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- National development banks such as China Development Bank, the Export and Import Bank of China and the Brazilian National Development Bank, have also taken a more prominent role in financing regional and sub-regional infrastructure. In 2014, the loans disbursed by these three banks amounted to USD 1,762 billion - more than five times the USD 328 billion provided by the World Bank (see UNCTAD’s Trade and Development Report 2015 for more).Southern-led regional and sub-regional development banks, such as CAF (Corporacion Andina de Fomento/ Development Bank of Latin America), where countries are both clients and shareholders, further complement the financing landscape. In 2015, national and sub-regional development banks in Latin America and the Caribbean exhibited stabilizing levels of commitments and disbursements, with the exception of the Brazilian Development Bank (BNDES). BNDES scaled back its lending activities following economic recession and a change of government in Brazil.
South-South cooperation has also increased in the area of humanitarian assistance. The share of non-DAC government donors’ contribution to international humanitarian assistance tripled from 2006 to 2015, from 4 to 12 per cent, and amounted to USD 2.6 billion in 2015, owing mainly to increases in reported funding from the Gulf States. When considering 2015 humanitarian assistance as a per cent of GNI, Turkey was the highest contributor at 0.37 per cent (it was the second highest provider in terms of volume at approximately USD 3.2 billion), followed by Kuwait (0.33 per cent) and UAE (0.25 per cent) (see Global Humanitarian Assistance Report 2016). The South-South response was also strong in the aftermath of the 2014 Ebola outbreak in Guinea, Liberia and Sierra Leone. China responded by providing approximately USD 123 million, 450 public health experts and medical workers, and building laboratories and treatment centers in affected regions. At the 2016 UN Summit of Heads of State and Government in New York, China pledged an additional USD 100 million to help deal with the refugee and migrant crises.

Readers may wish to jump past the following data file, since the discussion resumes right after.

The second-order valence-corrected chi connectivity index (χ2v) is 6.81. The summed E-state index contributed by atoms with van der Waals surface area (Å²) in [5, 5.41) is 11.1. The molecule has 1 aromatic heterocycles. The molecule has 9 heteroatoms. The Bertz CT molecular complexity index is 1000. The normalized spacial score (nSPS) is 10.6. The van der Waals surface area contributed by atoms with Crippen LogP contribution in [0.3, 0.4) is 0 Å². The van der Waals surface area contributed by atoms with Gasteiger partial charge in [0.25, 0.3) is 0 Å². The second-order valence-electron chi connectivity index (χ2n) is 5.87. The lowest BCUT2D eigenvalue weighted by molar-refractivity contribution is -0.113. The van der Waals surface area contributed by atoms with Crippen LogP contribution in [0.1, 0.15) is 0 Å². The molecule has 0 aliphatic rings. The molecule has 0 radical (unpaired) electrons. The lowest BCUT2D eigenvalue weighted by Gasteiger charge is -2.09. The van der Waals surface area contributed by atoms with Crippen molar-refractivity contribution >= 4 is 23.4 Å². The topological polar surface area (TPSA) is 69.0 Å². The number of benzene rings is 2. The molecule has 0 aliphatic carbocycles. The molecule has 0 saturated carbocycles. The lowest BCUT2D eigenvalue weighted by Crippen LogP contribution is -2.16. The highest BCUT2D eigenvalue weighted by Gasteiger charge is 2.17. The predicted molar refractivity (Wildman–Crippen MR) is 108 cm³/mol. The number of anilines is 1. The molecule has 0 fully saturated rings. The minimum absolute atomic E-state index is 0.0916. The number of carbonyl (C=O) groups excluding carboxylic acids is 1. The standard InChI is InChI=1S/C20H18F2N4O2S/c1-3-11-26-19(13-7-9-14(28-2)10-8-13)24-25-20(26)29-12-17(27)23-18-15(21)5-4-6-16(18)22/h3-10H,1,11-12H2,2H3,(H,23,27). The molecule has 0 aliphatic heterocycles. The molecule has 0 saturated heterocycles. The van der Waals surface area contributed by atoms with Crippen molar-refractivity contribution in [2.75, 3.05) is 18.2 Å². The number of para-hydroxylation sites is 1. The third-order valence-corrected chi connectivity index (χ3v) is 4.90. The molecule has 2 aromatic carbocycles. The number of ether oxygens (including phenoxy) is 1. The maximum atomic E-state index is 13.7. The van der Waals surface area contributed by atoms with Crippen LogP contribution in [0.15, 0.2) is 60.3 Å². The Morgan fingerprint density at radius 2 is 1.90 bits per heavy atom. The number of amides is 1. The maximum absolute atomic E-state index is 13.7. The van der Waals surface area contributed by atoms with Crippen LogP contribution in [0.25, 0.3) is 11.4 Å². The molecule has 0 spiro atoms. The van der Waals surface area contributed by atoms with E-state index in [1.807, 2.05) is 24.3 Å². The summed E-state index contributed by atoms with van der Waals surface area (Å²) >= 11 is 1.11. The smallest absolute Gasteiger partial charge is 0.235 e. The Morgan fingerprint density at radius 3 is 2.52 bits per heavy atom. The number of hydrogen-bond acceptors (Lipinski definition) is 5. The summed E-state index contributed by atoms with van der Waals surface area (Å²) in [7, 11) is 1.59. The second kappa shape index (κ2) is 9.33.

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The most active countries in triangular cooperation are Japan, Chile, Brazil, Norway, Spain, Guatemala, Germany, South Africa, Mexico, and Colombia, with 20 to 160 activities each. The Pan-American Health Organisation, the International Labour Organisation and the World Food Programme were the most active international organisations.
The survey results showed that triangular co-operation projects are implemented in all sectors and depend on specific requests and expertise of the actors involved. About 30 per cent of the over 400 projects captured in the survey were in the field of government and civil society, followed by health, agriculture, environmental protection and business.